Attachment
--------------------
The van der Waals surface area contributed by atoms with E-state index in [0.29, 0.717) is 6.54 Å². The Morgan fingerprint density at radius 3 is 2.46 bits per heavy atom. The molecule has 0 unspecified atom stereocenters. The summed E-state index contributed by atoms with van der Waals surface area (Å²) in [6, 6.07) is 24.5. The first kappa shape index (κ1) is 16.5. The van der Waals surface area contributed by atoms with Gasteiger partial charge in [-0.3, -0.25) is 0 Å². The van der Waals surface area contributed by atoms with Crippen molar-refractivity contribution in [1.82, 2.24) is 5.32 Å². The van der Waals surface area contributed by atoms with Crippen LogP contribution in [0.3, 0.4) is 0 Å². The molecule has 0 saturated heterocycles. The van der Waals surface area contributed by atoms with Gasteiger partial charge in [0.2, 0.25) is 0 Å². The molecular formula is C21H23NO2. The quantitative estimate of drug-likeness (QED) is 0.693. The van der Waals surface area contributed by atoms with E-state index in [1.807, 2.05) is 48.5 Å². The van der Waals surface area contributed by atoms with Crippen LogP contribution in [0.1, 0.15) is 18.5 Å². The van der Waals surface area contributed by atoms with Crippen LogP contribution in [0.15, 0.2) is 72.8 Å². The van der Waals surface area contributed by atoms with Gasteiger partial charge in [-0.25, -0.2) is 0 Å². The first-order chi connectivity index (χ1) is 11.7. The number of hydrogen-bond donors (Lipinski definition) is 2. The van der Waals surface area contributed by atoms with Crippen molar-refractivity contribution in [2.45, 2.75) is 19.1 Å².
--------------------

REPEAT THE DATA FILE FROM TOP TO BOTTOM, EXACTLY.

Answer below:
The van der Waals surface area contributed by atoms with E-state index in [0.29, 0.717) is 6.54 Å². The Morgan fingerprint density at radius 3 is 2.46 bits per heavy atom. The molecule has 0 unspecified atom stereocenters. The summed E-state index contributed by atoms with van der Waals surface area (Å²) in [6, 6.07) is 24.5. The first kappa shape index (κ1) is 16.5. The van der Waals surface area contributed by atoms with Gasteiger partial charge in [-0.3, -0.25) is 0 Å². The van der Waals surface area contributed by atoms with Crippen molar-refractivity contribution in [1.82, 2.24) is 5.32 Å². The van der Waals surface area contributed by atoms with Crippen LogP contribution in [0.3, 0.4) is 0 Å². The molecule has 0 saturated heterocycles. The van der Waals surface area contributed by atoms with Gasteiger partial charge in [0.2, 0.25) is 0 Å². The molecular formula is C21H23NO2. The quantitative estimate of drug-likeness (QED) is 0.693. The van der Waals surface area contributed by atoms with E-state index in [1.807, 2.05) is 48.5 Å². The van der Waals surface area contributed by atoms with Crippen LogP contribution in [0.1, 0.15) is 18.5 Å². The van der Waals surface area contributed by atoms with Crippen LogP contribution in [0.15, 0.2) is 72.8 Å². The van der Waals surface area contributed by atoms with Gasteiger partial charge in [-0.25, -0.2) is 0 Å². The first-order chi connectivity index (χ1) is 11.7. The number of hydrogen-bond donors (Lipinski definition) is 2. The van der Waals surface area contributed by atoms with Crippen molar-refractivity contribution in [2.45, 2.75) is 19.1 Å².